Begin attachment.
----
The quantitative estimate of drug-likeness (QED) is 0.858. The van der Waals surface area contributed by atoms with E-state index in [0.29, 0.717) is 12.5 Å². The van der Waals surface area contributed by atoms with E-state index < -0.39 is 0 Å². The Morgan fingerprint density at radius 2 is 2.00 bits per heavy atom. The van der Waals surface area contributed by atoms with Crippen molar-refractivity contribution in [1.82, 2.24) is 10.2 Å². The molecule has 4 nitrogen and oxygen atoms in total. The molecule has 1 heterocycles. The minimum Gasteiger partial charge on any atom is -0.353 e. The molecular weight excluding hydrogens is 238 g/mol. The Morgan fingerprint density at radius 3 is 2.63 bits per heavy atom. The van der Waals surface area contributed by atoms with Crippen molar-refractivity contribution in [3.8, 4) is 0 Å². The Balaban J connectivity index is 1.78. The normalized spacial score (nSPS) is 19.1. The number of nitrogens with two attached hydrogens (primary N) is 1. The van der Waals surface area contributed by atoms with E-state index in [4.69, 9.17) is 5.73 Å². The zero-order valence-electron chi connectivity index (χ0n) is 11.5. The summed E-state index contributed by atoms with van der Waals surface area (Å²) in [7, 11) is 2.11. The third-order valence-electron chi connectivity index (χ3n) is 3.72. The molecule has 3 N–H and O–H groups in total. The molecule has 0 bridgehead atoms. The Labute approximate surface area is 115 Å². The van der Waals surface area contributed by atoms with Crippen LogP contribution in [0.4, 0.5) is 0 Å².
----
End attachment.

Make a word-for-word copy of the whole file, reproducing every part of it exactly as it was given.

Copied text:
The quantitative estimate of drug-likeness (QED) is 0.858. The van der Waals surface area contributed by atoms with E-state index in [0.29, 0.717) is 12.5 Å². The van der Waals surface area contributed by atoms with E-state index < -0.39 is 0 Å². The Morgan fingerprint density at radius 2 is 2.00 bits per heavy atom. The van der Waals surface area contributed by atoms with Crippen molar-refractivity contribution in [1.82, 2.24) is 10.2 Å². The molecule has 4 nitrogen and oxygen atoms in total. The molecule has 1 heterocycles. The minimum Gasteiger partial charge on any atom is -0.353 e. The molecular weight excluding hydrogens is 238 g/mol. The Morgan fingerprint density at radius 3 is 2.63 bits per heavy atom. The van der Waals surface area contributed by atoms with Crippen molar-refractivity contribution in [3.8, 4) is 0 Å². The Balaban J connectivity index is 1.78. The normalized spacial score (nSPS) is 19.1. The number of nitrogens with two attached hydrogens (primary N) is 1. The van der Waals surface area contributed by atoms with E-state index in [4.69, 9.17) is 5.73 Å². The zero-order valence-electron chi connectivity index (χ0n) is 11.5. The summed E-state index contributed by atoms with van der Waals surface area (Å²) in [7, 11) is 2.11. The third-order valence-electron chi connectivity index (χ3n) is 3.72. The molecule has 3 N–H and O–H groups in total. The molecule has 0 bridgehead atoms. The Labute approximate surface area is 115 Å². The van der Waals surface area contributed by atoms with Crippen LogP contribution in [0.4, 0.5) is 0 Å².